Posted by: pointlenana | March 8, 2016

Exercise of the Month – Mar 2016: Single Leg Romanian Deadlift

I’m not a PT – I just play one on the internet – but I think that all runners should do Single-leg Romanian Deadlifts.  Benefits of SLRDL include:

  • This is a great hamstring workout, for the muscles themselves and the connective tissues that can get abused over time and then fail badly.
  • Any weight you are holding goes twice as far, e.g. lifting 75 lbs using a single leg is like lifting 150lbs with a standard 2-leg deadlift. This is great if you have limited upper body strength (as runners often do, like me) and struggle to hang on to heavy weights.
  • The exercise is more functional for runners – you are never called upon to do a 2-legged deadlift while running, but the running stride includes elements from the SLRDL.
  • It has a balance component that 2-legged deadlifts do not.  Working on balance is good for runners, who spend most of their running time balancing one leg.
  • It’s relatively safe – because you are working with less weight it’s not too likely to cause back issues like some of the classic heavy lifts.
  • It works your glutes too.  Most runners should work on their glutes.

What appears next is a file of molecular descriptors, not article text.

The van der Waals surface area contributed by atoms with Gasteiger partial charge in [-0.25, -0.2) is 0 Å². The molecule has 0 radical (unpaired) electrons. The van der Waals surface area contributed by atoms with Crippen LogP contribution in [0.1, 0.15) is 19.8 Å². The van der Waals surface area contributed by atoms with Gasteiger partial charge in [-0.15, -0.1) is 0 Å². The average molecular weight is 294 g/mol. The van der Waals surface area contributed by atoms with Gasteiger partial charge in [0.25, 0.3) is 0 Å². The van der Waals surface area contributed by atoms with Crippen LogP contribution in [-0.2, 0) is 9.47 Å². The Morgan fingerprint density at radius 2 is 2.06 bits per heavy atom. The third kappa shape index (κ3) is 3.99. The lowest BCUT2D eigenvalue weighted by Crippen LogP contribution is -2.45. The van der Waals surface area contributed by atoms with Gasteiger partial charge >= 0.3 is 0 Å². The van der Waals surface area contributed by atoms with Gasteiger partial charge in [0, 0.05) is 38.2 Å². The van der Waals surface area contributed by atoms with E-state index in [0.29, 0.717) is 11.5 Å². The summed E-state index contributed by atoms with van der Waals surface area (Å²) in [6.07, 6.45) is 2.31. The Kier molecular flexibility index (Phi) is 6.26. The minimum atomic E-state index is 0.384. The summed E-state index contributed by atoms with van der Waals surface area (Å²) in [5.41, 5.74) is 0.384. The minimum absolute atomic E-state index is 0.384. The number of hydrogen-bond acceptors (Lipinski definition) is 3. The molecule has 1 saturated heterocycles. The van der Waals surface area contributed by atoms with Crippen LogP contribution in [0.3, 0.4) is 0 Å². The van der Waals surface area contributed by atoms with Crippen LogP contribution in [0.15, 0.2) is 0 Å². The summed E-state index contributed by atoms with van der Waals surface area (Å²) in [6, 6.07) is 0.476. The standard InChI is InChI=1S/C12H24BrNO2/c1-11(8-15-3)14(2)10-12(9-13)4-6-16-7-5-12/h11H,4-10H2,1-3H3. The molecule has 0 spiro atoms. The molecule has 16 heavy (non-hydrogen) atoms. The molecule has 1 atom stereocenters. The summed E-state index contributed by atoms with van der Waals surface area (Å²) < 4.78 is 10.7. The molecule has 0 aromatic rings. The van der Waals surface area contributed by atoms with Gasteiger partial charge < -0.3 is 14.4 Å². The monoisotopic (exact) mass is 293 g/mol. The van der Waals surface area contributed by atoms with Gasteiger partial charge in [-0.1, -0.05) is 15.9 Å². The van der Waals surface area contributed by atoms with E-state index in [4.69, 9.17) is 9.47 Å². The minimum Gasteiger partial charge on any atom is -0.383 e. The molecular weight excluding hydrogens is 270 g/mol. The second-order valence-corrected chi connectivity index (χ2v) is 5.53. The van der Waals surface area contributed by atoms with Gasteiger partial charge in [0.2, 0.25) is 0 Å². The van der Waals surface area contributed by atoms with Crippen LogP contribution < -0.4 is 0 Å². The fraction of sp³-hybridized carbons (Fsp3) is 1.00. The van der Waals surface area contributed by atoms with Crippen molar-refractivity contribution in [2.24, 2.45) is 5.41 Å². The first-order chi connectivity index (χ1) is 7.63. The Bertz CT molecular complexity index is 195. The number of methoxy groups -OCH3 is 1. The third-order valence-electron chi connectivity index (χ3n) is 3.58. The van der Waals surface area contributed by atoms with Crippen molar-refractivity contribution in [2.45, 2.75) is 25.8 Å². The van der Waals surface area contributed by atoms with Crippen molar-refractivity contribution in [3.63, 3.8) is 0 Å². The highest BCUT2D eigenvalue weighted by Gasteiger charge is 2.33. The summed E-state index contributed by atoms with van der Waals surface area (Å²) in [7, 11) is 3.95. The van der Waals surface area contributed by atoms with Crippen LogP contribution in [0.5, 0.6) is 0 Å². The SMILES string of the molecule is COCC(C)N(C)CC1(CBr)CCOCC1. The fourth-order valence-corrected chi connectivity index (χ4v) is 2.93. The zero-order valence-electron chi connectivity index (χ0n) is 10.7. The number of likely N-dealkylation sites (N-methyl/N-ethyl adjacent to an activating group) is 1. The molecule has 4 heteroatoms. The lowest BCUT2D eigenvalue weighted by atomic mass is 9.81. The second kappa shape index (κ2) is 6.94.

I’ve done this exercise on-and-off for a few years, but had to start doing it seriously about 15 months ago when I did something bad to one of my hamstring tendons (minor tear maybe?).  If you search for High Hamstring Tendinopathy, or have ever had pain high up where your hamstring meets your butt, you’ll find that you don’t want that injury – it takes a long time to recover from.  SLRDLs are the key rehab exercise for HHT, at least for many practitioners).  But why wait until there’s an injury?  By doing this exercise when healthy, maybe you can avoid hamstring problems to begin with.  Prehab is better than rehab.

This video shows the basic movement:

But… there are a lot of ways to cheat/do this exercise badly and miss out on the benefits.  When I do the SLRDL, I work up to it through a sequence of movements (which the awesome PT’s at RealRehab taught me) to help me practice doing things the right way.  If you are good at this exercise you probably don’t need to do that.  (But if you are good at this exercise, you probably aren’t reading this anyway.)